Citation: Journal of Physical Oceanography 48, 5; 10.1175/jpo-d-17-0126.1

c. Layering formation

Evidence of persistent layering, with vertical stacking of sharp variations in temperature, has been more clearly revealed at the vertical and lateral periphery of energetic oceanic vortices through seismic imaging of the water column (Biescas et al. 2008; Ménesguen et al. 2012). Hua et al. (2013) argued that this layering is reproduced by the destabilization of an unstable vortex in QG dynamics. They showed, in their Fig. 8, vertical sections of vortex stretching, which is a proxy for vertical temperature gradients in simulations where temperature is the only component of the density field. Their figure clearly shows a layering pattern surrounding a vortex. The same features are reproduced here in the left column of Fig. 4.

Fig. 4.
Fig. 4.

Vertical sections of (left) vortex stretching for the QG simulation and (right) − z/ 0 for the PE simulation at days 0, 120, and 148.

Citation: Journal of Physical Oceanography 48, 5; 10.1175/jpo-d-17-0126.1

However, Meunier et al. (2015) point out the importance of isopycnal stirring in the process of creating noticeable layering in the temperature field, as observed in seismic imaging. They show that primary vortex instabilities can produce small-scale perturbations around the vortex. These perturbations are then simply isopycnally wrapped around the vortex, stirred by the velocity field. Using a PE model, they show by this process how an unstable meddy-like vortex with temperature and salinity anomalies can create layers around the vortex in the temperature (or salinity) anomaly field.

For comparison with Hua et al. (2013) and layering observed in the QG simulation, we show vertical sections of vortex stretching (the vertical gradient of ρ z) in Fig. 4 (right column) in the PE simulation. Layers are well reproduced. Now, the observed quantity in seismic data is rather similar to a vertical gradient of temperature anomalies (Nandi et al. 2004). Therefore, it is useful to also present this field in Fig. 5. Even though layering in the vortex stretching field is relatively smooth in the PE simulation, the simulated vertical gradient of temperature anomalies fairly resembles the layering observed in seismic imaging. In our case, layering in the temperature field is due to a mix of stirring and other processes affecting the PV field.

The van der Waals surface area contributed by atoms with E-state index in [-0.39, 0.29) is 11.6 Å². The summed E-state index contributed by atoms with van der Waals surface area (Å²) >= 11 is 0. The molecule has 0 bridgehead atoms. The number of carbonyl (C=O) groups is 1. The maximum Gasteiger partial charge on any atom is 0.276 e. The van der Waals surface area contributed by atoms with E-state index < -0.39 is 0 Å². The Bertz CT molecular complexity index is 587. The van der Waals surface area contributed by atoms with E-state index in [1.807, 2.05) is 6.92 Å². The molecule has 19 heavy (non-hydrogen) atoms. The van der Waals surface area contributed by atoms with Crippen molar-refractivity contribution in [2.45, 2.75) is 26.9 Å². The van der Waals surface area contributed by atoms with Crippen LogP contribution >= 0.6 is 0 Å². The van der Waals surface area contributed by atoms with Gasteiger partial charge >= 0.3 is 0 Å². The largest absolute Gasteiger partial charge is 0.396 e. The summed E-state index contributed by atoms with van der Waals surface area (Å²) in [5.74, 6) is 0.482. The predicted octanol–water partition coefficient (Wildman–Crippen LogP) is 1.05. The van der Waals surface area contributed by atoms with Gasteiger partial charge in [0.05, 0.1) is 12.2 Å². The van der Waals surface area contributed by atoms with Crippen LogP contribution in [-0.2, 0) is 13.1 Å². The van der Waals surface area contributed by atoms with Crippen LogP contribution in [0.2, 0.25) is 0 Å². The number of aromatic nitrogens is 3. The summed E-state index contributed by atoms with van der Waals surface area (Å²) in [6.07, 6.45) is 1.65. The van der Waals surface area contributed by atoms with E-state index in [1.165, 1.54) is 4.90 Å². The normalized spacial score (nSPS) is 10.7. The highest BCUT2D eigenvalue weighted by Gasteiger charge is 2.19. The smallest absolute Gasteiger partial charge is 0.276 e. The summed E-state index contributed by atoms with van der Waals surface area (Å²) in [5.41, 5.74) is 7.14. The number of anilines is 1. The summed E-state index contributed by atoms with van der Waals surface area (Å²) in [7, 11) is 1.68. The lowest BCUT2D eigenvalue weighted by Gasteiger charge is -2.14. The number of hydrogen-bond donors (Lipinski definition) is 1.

Fig. 5.
Fig. 5.

Vertical sections of vertical gradient of temperature anomaly at day 148 for the PE simulations. For comparison with seismic data, the anomaly is defined as the subtraction of a Butterworth low-pass-filtered field to the global temperature, removing scales higher than 500 m.

Citation: Journal of Physical Oceanography 48, 5; 10.1175/jpo-d-17-0126.1

4. Quantification of small-scale production in the spectral space

Here, we focus on the quantification of small-scale production, using a spectral formalism. Hua et al. (2013) show, from a similar spindown experiment, that positive flux at small scale can be expected in a QG framework. We revisit this result and extend it to the PE framework.

a. KE and APE equations in the QG formalism

From the quasigeostrophic equations of motion,
e12
e13
where w is the vertical velocity, which is obtained through the quasigeostrophic ω equation (Hoskins et al. 1978).
In the spectral space, the levelwise kinetic and available potential energy budgets are computed at a given level z as a function of horizontal wavenumber space k h [k h ≡ (k 2 + l 2)1/2, where k, l are the zonal and meridional wavenumbers]:
e14
e15
Here, denotes the horizontal spectral transform, the asterisk stands for the complex conjugate, and Re is the real part.

Levelwise horizontal spectral fluxes Π(k h, z) of, respectively, potential and kinetic energy are evaluated as follows (see, e.g., Frisch 1995): , where T(k h, z) corresponds to the right-hand side terms in Eqs. (14) and (15).1 The entire domain energy fluxes are plotted in Fig. 6a in variance-preserving form, such that fluxes are multiplied by the horizontal wavenumber. As in Hua et al. (2013), we obtain substantial positive fluxes toward small scales in the submesoscale range (2–10 km).

Fig. 6.
Fig. 6.

Energy fluxes (m s−3) integrated over the whole domain, averaged between 80 and 120 days and plotted in variance preserving form for (left) the QG simulation and (right) its companion PE simulation. In the inset the vertical scale is refined in the wavenumber range of small scales to better appreciate the positive flux.